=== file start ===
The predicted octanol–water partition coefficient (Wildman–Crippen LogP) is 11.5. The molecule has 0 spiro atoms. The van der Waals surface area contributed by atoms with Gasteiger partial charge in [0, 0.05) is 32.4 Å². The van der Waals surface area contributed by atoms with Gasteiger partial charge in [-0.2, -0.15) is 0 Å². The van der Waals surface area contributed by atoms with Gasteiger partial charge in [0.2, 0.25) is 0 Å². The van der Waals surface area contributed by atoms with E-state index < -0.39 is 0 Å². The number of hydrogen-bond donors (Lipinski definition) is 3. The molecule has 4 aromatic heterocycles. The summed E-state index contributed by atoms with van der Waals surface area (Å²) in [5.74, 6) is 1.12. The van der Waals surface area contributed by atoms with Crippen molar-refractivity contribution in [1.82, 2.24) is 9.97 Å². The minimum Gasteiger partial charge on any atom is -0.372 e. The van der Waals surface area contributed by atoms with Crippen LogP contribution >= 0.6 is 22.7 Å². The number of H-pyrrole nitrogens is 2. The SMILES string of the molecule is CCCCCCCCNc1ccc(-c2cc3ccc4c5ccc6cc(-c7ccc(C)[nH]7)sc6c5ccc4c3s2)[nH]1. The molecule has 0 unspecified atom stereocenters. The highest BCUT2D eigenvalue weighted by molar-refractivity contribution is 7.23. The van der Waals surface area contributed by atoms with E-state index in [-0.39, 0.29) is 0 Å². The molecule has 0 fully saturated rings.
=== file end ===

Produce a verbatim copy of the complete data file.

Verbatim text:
The predicted octanol–water partition coefficient (Wildman–Crippen LogP) is 11.5. The molecule has 0 spiro atoms. The van der Waals surface area contributed by atoms with Gasteiger partial charge in [0, 0.05) is 32.4 Å². The van der Waals surface area contributed by atoms with Gasteiger partial charge in [-0.2, -0.15) is 0 Å². The van der Waals surface area contributed by atoms with Gasteiger partial charge in [0.2, 0.25) is 0 Å². The van der Waals surface area contributed by atoms with E-state index < -0.39 is 0 Å². The number of hydrogen-bond donors (Lipinski definition) is 3. The molecule has 4 aromatic heterocycles. The summed E-state index contributed by atoms with van der Waals surface area (Å²) in [5.74, 6) is 1.12. The van der Waals surface area contributed by atoms with Crippen molar-refractivity contribution in [1.82, 2.24) is 9.97 Å². The minimum Gasteiger partial charge on any atom is -0.372 e. The van der Waals surface area contributed by atoms with Crippen LogP contribution >= 0.6 is 22.7 Å². The number of H-pyrrole nitrogens is 2. The SMILES string of the molecule is CCCCCCCCNc1ccc(-c2cc3ccc4c5ccc6cc(-c7ccc(C)[nH]7)sc6c5ccc4c3s2)[nH]1. The molecule has 0 unspecified atom stereocenters. The highest BCUT2D eigenvalue weighted by molar-refractivity contribution is 7.23. The van der Waals surface area contributed by atoms with E-state index in [-0.39, 0.29) is 0 Å². The molecule has 0 fully saturated rings.